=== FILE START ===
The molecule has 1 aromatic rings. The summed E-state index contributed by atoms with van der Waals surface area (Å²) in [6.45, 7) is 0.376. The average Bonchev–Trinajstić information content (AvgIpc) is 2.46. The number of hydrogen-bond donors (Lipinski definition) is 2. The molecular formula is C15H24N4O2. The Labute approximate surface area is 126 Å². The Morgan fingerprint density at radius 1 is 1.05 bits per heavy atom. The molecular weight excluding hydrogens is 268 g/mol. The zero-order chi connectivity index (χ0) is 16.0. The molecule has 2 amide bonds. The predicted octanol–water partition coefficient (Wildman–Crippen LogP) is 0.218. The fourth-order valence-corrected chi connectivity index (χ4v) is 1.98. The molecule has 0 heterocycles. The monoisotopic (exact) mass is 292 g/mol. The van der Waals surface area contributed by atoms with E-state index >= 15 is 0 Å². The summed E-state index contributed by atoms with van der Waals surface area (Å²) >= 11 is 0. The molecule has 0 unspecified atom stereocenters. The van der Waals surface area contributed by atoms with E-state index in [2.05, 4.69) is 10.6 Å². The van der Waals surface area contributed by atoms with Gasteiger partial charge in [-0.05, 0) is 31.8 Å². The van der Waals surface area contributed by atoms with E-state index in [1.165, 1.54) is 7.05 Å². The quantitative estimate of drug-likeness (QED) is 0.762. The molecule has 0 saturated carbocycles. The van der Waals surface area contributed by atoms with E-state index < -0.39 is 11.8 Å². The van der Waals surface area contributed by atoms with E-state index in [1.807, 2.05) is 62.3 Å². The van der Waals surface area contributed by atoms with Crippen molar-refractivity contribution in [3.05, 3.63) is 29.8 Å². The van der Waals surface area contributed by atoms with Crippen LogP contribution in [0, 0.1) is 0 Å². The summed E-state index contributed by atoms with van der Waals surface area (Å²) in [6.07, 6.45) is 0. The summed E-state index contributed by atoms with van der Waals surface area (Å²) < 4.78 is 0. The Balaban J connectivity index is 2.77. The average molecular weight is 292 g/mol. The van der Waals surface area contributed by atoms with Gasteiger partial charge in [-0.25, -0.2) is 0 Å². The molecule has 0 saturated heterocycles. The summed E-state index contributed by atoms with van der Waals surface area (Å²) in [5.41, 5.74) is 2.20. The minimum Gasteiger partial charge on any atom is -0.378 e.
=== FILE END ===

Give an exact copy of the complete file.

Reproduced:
The molecule has 1 aromatic rings. The summed E-state index contributed by atoms with van der Waals surface area (Å²) in [6.45, 7) is 0.376. The average Bonchev–Trinajstić information content (AvgIpc) is 2.46. The number of hydrogen-bond donors (Lipinski definition) is 2. The molecular formula is C15H24N4O2. The Labute approximate surface area is 126 Å². The Morgan fingerprint density at radius 1 is 1.05 bits per heavy atom. The molecular weight excluding hydrogens is 268 g/mol. The zero-order chi connectivity index (χ0) is 16.0. The molecule has 2 amide bonds. The predicted octanol–water partition coefficient (Wildman–Crippen LogP) is 0.218. The fourth-order valence-corrected chi connectivity index (χ4v) is 1.98. The molecule has 0 heterocycles. The monoisotopic (exact) mass is 292 g/mol. The van der Waals surface area contributed by atoms with E-state index >= 15 is 0 Å². The summed E-state index contributed by atoms with van der Waals surface area (Å²) >= 11 is 0. The molecule has 0 unspecified atom stereocenters. The van der Waals surface area contributed by atoms with E-state index in [2.05, 4.69) is 10.6 Å². The van der Waals surface area contributed by atoms with Gasteiger partial charge in [-0.05, 0) is 31.8 Å². The van der Waals surface area contributed by atoms with E-state index in [1.165, 1.54) is 7.05 Å². The quantitative estimate of drug-likeness (QED) is 0.762. The molecule has 0 saturated carbocycles. The van der Waals surface area contributed by atoms with E-state index < -0.39 is 11.8 Å². The van der Waals surface area contributed by atoms with E-state index in [1.807, 2.05) is 62.3 Å². The van der Waals surface area contributed by atoms with Crippen molar-refractivity contribution in [3.05, 3.63) is 29.8 Å². The van der Waals surface area contributed by atoms with Crippen LogP contribution in [0, 0.1) is 0 Å². The summed E-state index contributed by atoms with van der Waals surface area (Å²) in [6.07, 6.45) is 0. The summed E-state index contributed by atoms with van der Waals surface area (Å²) < 4.78 is 0. The Balaban J connectivity index is 2.77. The average molecular weight is 292 g/mol. The van der Waals surface area contributed by atoms with Gasteiger partial charge in [-0.25, -0.2) is 0 Å². The molecule has 0 saturated heterocycles. The summed E-state index contributed by atoms with van der Waals surface area (Å²) in [5.41, 5.74) is 2.20. The minimum Gasteiger partial charge on any atom is -0.378 e.